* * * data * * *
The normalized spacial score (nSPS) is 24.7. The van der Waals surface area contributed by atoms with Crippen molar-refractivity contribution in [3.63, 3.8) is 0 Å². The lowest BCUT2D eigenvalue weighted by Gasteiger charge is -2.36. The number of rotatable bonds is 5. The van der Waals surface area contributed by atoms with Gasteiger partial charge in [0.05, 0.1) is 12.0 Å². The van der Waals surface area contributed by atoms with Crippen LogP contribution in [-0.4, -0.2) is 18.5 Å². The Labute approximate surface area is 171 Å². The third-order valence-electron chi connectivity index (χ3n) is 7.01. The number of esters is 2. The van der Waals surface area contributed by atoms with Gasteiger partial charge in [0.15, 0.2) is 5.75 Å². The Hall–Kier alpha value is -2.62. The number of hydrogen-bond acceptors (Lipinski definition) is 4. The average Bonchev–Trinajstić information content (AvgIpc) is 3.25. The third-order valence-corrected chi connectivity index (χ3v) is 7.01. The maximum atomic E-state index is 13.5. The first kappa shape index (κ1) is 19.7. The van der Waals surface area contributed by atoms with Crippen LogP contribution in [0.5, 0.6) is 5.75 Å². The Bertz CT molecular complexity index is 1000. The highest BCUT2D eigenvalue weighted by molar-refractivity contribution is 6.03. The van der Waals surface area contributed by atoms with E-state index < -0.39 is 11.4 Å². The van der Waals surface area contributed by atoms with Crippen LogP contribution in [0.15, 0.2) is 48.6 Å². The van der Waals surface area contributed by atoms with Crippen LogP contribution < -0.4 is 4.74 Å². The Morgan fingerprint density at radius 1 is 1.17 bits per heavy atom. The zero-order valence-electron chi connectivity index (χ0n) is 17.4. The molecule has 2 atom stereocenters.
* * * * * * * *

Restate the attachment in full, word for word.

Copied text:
The normalized spacial score (nSPS) is 24.7. The van der Waals surface area contributed by atoms with Crippen molar-refractivity contribution in [3.63, 3.8) is 0 Å². The lowest BCUT2D eigenvalue weighted by Gasteiger charge is -2.36. The number of rotatable bonds is 5. The van der Waals surface area contributed by atoms with Gasteiger partial charge in [0.05, 0.1) is 12.0 Å². The van der Waals surface area contributed by atoms with Crippen LogP contribution in [-0.4, -0.2) is 18.5 Å². The Labute approximate surface area is 171 Å². The third-order valence-electron chi connectivity index (χ3n) is 7.01. The number of esters is 2. The van der Waals surface area contributed by atoms with Gasteiger partial charge in [0.15, 0.2) is 5.75 Å². The Hall–Kier alpha value is -2.62. The number of hydrogen-bond acceptors (Lipinski definition) is 4. The average Bonchev–Trinajstić information content (AvgIpc) is 3.25. The third-order valence-corrected chi connectivity index (χ3v) is 7.01. The maximum atomic E-state index is 13.5. The first kappa shape index (κ1) is 19.7. The van der Waals surface area contributed by atoms with Crippen LogP contribution in [0.5, 0.6) is 5.75 Å². The Bertz CT molecular complexity index is 1000. The highest BCUT2D eigenvalue weighted by molar-refractivity contribution is 6.03. The van der Waals surface area contributed by atoms with E-state index < -0.39 is 11.4 Å². The van der Waals surface area contributed by atoms with Crippen LogP contribution in [0.15, 0.2) is 48.6 Å². The van der Waals surface area contributed by atoms with Crippen LogP contribution < -0.4 is 4.74 Å². The Morgan fingerprint density at radius 1 is 1.17 bits per heavy atom. The zero-order valence-electron chi connectivity index (χ0n) is 17.4. The molecule has 2 atom stereocenters.